To our elections official stakeholders, I want to cover a point that seems to be popping up in discussions more and more.  There seems to be some confusion about what "open source" means in the context of software used for election administration or voting. That's understandable, because some election I.T. folks, and some current vendors, may not be familiar with the prior usage of the term "open source" -- especially since it is now used in so many different ways to describe (variously), people, code, legal agreements, etc. So, I hope to get us back to basics here.

To start, let's not argue or bicker over who has a better definition than who about the meaning of "open source project" or "open source license" or even "open source software." And we will dispense with a nuanced discussion about "open source" vs. "disclosed source" for now.  (There is a huge distinction to discuss another time.) Instead, to just figure out "open source," I offer a suggestion for how you can determine whether a particular body of software is "open source" or not. In my view, it is a bright line that is not hard to find, at least in most cases.

Here goes, with an example of the well known open source Apache Web Server (one of the most commonly relied upon platforms for publishing web sites -- as of last February Apache was used by 38% of the Web, or some 352 million sites).

  1. Go find the source code for the software. For example, the Apache source code repository is on the Apache Software Foundation's web site, here.
  2. Look at part of the source code to determine the terms of use of the software. You do not have to be able to read the source code with any expertise, in order to do this. The terms of use are conventionally embedded in the source code at the top of every source code file. If you don't see any terms of use, then very likely the software is about as open-source as it gets -- not bound by any terms; anybody can do anything with it, including adding it to a proprietary software package and selling that package as a product. More likely, you'll see some terms language at the top. For example, look at this one very small part of the Apache source code, a single page where the terms are larger than the source code itself! There, you'll see text like "The ASF licenses this file to you under the Apache License, Version 2.0 ... You may obtain a copy of the License at ..." which is typical -- the actual license isn't embedded in the source code, just a short statement and a pointer to the full license.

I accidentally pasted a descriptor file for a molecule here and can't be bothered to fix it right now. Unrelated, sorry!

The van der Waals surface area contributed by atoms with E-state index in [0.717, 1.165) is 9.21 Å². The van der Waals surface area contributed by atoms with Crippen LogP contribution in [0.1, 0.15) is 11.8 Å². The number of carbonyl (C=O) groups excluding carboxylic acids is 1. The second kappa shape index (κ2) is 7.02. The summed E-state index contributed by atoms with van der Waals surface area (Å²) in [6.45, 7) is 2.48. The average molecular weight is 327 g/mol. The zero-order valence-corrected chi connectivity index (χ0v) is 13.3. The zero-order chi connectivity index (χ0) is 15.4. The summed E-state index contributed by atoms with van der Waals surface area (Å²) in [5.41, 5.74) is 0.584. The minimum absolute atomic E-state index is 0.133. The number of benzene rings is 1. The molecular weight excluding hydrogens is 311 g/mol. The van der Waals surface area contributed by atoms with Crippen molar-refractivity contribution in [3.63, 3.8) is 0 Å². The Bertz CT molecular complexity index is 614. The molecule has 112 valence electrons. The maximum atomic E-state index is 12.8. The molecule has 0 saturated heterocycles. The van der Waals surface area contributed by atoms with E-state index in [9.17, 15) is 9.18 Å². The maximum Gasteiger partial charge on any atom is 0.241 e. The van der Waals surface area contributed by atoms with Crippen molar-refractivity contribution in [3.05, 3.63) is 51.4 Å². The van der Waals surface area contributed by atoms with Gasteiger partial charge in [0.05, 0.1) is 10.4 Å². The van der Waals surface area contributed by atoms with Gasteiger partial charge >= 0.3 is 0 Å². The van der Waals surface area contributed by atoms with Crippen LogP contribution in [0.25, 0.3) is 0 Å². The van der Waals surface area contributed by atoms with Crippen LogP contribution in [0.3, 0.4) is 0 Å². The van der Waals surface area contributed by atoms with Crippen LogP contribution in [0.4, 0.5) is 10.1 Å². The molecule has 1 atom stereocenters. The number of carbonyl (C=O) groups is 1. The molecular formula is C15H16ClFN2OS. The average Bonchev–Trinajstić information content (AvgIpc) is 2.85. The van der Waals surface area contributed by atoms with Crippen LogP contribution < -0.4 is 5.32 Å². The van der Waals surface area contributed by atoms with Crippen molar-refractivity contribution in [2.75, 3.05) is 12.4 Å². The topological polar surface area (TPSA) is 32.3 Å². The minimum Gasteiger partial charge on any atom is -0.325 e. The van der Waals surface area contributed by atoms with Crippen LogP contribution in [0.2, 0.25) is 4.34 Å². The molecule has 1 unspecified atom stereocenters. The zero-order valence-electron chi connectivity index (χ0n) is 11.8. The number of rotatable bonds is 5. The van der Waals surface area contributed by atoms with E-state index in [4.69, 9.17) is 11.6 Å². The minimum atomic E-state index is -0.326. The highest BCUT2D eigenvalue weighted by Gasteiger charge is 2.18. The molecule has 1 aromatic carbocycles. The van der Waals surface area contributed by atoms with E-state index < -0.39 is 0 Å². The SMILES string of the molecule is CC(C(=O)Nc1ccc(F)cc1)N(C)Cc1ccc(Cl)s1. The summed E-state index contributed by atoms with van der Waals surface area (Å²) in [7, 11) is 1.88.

3. Go read the license. Again, you do not need to read the whole thing or be a lawyer to do this. You mainly just need to search for a particular word: "royalty."  For example, in the Apache license you can see that you are granted a "perpetual, worldwide, non-exclusive, no-charge, royalty-free, irrevocable copyright license" to use the software in a surprisingly large (for non-lawyers) range of ways. The main point here is that you don't need to pay anybody to use the software, and that the source code is not secret.
  4. Pat yourself on the back ;-) Seriously, you've done plenty of work. If you found that the software is in fact publicly available in source code form, and that the terms of use require no payment, then you determined that the software is very likely to be "open source" in a sense that is shared by many people. However, if you've determined that use of the software requires you to pay a company that owns the software, then you've determined that it is not "open source" in any sense that is conventional in the industry. (Of course, there is a 3rd possibility, which is that it is not obvious whether usage requires payment; this little test isn't fool proof!)

And certainly there are other issues that are relevant, and may not be clear -- for example, whether it is OK to copy the source code, use it to make something, and sell that "something." That's an important part of "open source" for some -- but hardly all -- people.

But the bottom line is money. If you follow the steps above, and you can tell that usage definitely does or does not require payment, then you've determined whether "open source" describes the software that you might like to use - at least for the typical usage of the term in the world of non-proprietary software.

-- EJS

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